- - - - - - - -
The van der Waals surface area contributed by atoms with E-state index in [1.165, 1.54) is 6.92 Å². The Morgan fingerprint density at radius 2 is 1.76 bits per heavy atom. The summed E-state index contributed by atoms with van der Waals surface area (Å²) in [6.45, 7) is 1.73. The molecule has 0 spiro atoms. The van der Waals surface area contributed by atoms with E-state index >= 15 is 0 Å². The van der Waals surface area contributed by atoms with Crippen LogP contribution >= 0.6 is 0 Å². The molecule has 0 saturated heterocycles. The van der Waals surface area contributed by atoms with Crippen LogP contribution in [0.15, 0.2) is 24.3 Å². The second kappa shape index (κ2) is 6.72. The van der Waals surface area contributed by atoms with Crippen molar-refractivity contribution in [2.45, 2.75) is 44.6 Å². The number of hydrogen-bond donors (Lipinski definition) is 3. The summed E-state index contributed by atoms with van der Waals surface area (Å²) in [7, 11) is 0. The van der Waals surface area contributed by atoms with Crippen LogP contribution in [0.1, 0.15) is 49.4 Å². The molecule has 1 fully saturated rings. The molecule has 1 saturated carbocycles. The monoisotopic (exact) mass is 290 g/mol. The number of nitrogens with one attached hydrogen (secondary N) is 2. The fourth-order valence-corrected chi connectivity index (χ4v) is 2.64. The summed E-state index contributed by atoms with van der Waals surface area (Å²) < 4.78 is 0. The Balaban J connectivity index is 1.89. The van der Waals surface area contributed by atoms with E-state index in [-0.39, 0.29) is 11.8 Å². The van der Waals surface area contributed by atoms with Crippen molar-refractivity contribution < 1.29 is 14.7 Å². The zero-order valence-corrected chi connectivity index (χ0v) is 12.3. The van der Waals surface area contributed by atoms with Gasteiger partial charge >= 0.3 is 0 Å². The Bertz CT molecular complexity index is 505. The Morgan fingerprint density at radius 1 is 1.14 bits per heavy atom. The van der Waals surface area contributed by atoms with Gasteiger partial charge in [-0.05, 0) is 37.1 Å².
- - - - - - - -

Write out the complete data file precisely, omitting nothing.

The van der Waals surface area contributed by atoms with E-state index in [1.165, 1.54) is 6.92 Å². The Morgan fingerprint density at radius 2 is 1.76 bits per heavy atom. The summed E-state index contributed by atoms with van der Waals surface area (Å²) in [6.45, 7) is 1.73. The molecule has 0 spiro atoms. The van der Waals surface area contributed by atoms with E-state index >= 15 is 0 Å². The van der Waals surface area contributed by atoms with Crippen LogP contribution >= 0.6 is 0 Å². The molecule has 0 saturated heterocycles. The van der Waals surface area contributed by atoms with Crippen LogP contribution in [0.15, 0.2) is 24.3 Å². The second kappa shape index (κ2) is 6.72. The van der Waals surface area contributed by atoms with Crippen molar-refractivity contribution in [2.45, 2.75) is 44.6 Å². The number of hydrogen-bond donors (Lipinski definition) is 3. The summed E-state index contributed by atoms with van der Waals surface area (Å²) in [7, 11) is 0. The van der Waals surface area contributed by atoms with Crippen LogP contribution in [0.1, 0.15) is 49.4 Å². The molecule has 1 fully saturated rings. The molecule has 1 saturated carbocycles. The monoisotopic (exact) mass is 290 g/mol. The number of nitrogens with one attached hydrogen (secondary N) is 2. The fourth-order valence-corrected chi connectivity index (χ4v) is 2.64. The summed E-state index contributed by atoms with van der Waals surface area (Å²) < 4.78 is 0. The Balaban J connectivity index is 1.89. The van der Waals surface area contributed by atoms with E-state index in [-0.39, 0.29) is 11.8 Å². The van der Waals surface area contributed by atoms with Crippen molar-refractivity contribution < 1.29 is 14.7 Å². The zero-order valence-corrected chi connectivity index (χ0v) is 12.3. The van der Waals surface area contributed by atoms with Gasteiger partial charge >= 0.3 is 0 Å². The Bertz CT molecular complexity index is 505. The Morgan fingerprint density at radius 1 is 1.14 bits per heavy atom. The van der Waals surface area contributed by atoms with Gasteiger partial charge in [-0.05, 0) is 37.1 Å².